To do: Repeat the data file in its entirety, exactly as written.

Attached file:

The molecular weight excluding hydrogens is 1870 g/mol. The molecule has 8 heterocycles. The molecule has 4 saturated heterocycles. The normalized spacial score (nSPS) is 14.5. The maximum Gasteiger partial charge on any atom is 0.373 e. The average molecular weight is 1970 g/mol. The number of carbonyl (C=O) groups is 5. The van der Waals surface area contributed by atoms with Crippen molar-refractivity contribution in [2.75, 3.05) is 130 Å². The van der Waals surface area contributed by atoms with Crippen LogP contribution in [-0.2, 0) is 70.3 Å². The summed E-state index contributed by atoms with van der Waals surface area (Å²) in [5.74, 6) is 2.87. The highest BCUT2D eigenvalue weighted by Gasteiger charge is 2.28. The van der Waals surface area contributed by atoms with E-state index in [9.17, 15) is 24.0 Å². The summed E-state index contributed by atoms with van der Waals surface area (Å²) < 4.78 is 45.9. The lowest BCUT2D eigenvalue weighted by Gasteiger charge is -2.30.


The molecular weight excluding hydrogens is 1870 g/mol. The molecule has 8 heterocycles. The molecule has 4 saturated heterocycles. The normalized spacial score (nSPS) is 14.5. The maximum Gasteiger partial charge on any atom is 0.373 e. The average molecular weight is 1970 g/mol. The number of carbonyl (C=O) groups is 5. The van der Waals surface area contributed by atoms with Crippen molar-refractivity contribution in [2.75, 3.05) is 130 Å². The van der Waals surface area contributed by atoms with Crippen LogP contribution in [-0.2, 0) is 70.3 Å². The summed E-state index contributed by atoms with van der Waals surface area (Å²) in [5.74, 6) is 2.87. The highest BCUT2D eigenvalue weighted by Gasteiger charge is 2.28. The van der Waals surface area contributed by atoms with E-state index in [9.17, 15) is 24.0 Å². The summed E-state index contributed by atoms with van der Waals surface area (Å²) < 4.78 is 45.9. The lowest BCUT2D eigenvalue weighted by Gasteiger charge is -2.30.